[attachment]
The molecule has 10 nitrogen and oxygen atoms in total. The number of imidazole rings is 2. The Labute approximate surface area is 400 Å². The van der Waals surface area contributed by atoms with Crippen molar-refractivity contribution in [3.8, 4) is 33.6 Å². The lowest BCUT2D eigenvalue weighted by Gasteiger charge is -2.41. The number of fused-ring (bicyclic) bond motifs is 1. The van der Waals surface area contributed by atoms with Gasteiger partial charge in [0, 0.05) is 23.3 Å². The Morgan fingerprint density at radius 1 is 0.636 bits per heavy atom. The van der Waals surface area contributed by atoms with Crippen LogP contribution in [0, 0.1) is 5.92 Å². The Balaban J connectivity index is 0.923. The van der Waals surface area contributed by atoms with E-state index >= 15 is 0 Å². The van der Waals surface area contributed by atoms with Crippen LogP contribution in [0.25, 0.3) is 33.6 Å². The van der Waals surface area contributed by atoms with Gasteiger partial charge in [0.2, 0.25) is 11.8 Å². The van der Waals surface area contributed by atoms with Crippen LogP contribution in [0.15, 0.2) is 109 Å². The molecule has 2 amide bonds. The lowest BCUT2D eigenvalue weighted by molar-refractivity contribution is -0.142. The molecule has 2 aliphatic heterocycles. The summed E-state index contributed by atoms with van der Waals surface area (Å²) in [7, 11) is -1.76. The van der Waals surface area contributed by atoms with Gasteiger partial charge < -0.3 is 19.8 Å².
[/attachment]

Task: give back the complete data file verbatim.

The molecule has 10 nitrogen and oxygen atoms in total. The number of imidazole rings is 2. The Labute approximate surface area is 400 Å². The van der Waals surface area contributed by atoms with Crippen molar-refractivity contribution in [3.8, 4) is 33.6 Å². The lowest BCUT2D eigenvalue weighted by Gasteiger charge is -2.41. The number of fused-ring (bicyclic) bond motifs is 1. The van der Waals surface area contributed by atoms with Gasteiger partial charge in [0, 0.05) is 23.3 Å². The Morgan fingerprint density at radius 1 is 0.636 bits per heavy atom. The van der Waals surface area contributed by atoms with Crippen LogP contribution in [0, 0.1) is 5.92 Å². The Balaban J connectivity index is 0.923. The van der Waals surface area contributed by atoms with E-state index >= 15 is 0 Å². The van der Waals surface area contributed by atoms with Crippen LogP contribution in [0.25, 0.3) is 33.6 Å². The van der Waals surface area contributed by atoms with Gasteiger partial charge in [0.2, 0.25) is 11.8 Å². The van der Waals surface area contributed by atoms with Crippen LogP contribution in [0.15, 0.2) is 109 Å². The molecule has 2 amide bonds. The lowest BCUT2D eigenvalue weighted by molar-refractivity contribution is -0.142. The molecule has 2 aliphatic heterocycles. The summed E-state index contributed by atoms with van der Waals surface area (Å²) in [7, 11) is -1.76. The van der Waals surface area contributed by atoms with Gasteiger partial charge < -0.3 is 19.8 Å².